3. Take song requests ahead of time and during the event.

Create a form for people to submit song requests. Whether you want to have a dance floor or not, your attendees will love hearing their selection come on. 

4. Pick the most unique venue.

Have a lot of animal lovers? See if you can rent out a part of the local zoo or aquarium! Have a great skyline in your city? Pick a rooftop venue for a panoramic sunset view. 

5. Have a theme for your celebration.

If you’re going for a fancy affair, make the “black tie optional” dress code a bit more interesting by having everyone wear your company colors. If your anniversary event is all about fun, make it a costume party. Get people out of their usual business-casual to spice up the event.

6. Launch a new product or project your company is working on.

Going through a rebrand? Have a new cutting-edge feature being rolled out? Work internally with the team working on that to see if the timelines would match up for a launch at the anniversary event.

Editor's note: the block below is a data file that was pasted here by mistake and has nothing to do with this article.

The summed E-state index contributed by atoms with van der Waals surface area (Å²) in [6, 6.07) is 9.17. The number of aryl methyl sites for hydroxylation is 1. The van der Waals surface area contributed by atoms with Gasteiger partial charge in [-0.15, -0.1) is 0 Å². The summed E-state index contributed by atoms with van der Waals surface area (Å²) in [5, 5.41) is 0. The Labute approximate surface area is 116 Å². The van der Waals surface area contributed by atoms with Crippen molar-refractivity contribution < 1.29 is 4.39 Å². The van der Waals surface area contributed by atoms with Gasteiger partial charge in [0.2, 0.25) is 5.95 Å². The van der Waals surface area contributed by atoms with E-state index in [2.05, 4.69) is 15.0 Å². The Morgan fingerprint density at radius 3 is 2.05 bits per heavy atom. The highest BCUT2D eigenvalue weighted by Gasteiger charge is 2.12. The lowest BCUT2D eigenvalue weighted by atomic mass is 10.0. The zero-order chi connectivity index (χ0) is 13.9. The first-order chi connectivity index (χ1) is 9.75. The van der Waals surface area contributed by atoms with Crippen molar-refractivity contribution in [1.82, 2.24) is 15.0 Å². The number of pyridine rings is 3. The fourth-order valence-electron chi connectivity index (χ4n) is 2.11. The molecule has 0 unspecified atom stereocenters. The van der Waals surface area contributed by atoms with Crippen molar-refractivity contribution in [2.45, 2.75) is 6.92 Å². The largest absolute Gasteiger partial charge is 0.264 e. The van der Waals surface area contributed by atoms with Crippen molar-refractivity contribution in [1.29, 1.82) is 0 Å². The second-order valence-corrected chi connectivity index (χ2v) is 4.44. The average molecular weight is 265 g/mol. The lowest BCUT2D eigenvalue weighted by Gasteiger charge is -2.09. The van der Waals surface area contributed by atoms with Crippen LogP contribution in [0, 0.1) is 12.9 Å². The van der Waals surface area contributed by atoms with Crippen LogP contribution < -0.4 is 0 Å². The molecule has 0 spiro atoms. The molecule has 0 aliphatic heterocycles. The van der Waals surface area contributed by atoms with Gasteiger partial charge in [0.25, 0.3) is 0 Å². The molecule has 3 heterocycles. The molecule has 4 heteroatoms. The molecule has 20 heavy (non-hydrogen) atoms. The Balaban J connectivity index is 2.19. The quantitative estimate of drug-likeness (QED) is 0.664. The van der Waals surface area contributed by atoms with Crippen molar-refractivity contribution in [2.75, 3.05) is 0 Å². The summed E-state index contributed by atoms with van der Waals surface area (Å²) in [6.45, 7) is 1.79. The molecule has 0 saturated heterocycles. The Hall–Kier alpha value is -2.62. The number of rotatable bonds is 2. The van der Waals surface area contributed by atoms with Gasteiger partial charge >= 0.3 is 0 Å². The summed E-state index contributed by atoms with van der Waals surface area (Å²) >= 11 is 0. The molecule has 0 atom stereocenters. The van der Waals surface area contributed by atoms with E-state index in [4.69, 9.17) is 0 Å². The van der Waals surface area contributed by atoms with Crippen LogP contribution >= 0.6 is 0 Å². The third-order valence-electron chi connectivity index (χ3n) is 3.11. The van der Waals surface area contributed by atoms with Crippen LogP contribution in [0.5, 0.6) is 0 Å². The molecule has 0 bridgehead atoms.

7. Make a video.

Get videographers to document and edit a video of the event – and share it! In the age of social media, your attendees will want to share this. This means more attention being driven to your event, your company, and all the hard work you put in.

8. Share favorite memories

Have employees submit favorite memories of the company throughout the years. Whether it’s a video of them closing their first deal, or a story about how someone at your company made them smile, people will love seeing their coworkers faces and names throughout the space.

9. Get a group photo!

How often will you have so many of your coworkers in one place? Use this time to get everyone together to say “cheese.”

10. Give out awards or superlatives.

Allow invitees ahead of time to nominate or vote for their coworkers, and have them announced at the event. This will boost comradery and give them more things to look forward to.

If your company is celebrating a big milestone year, it’s time to pull out all of the stops. Check out these ideas specifically for 10 and 50 year anniversaries: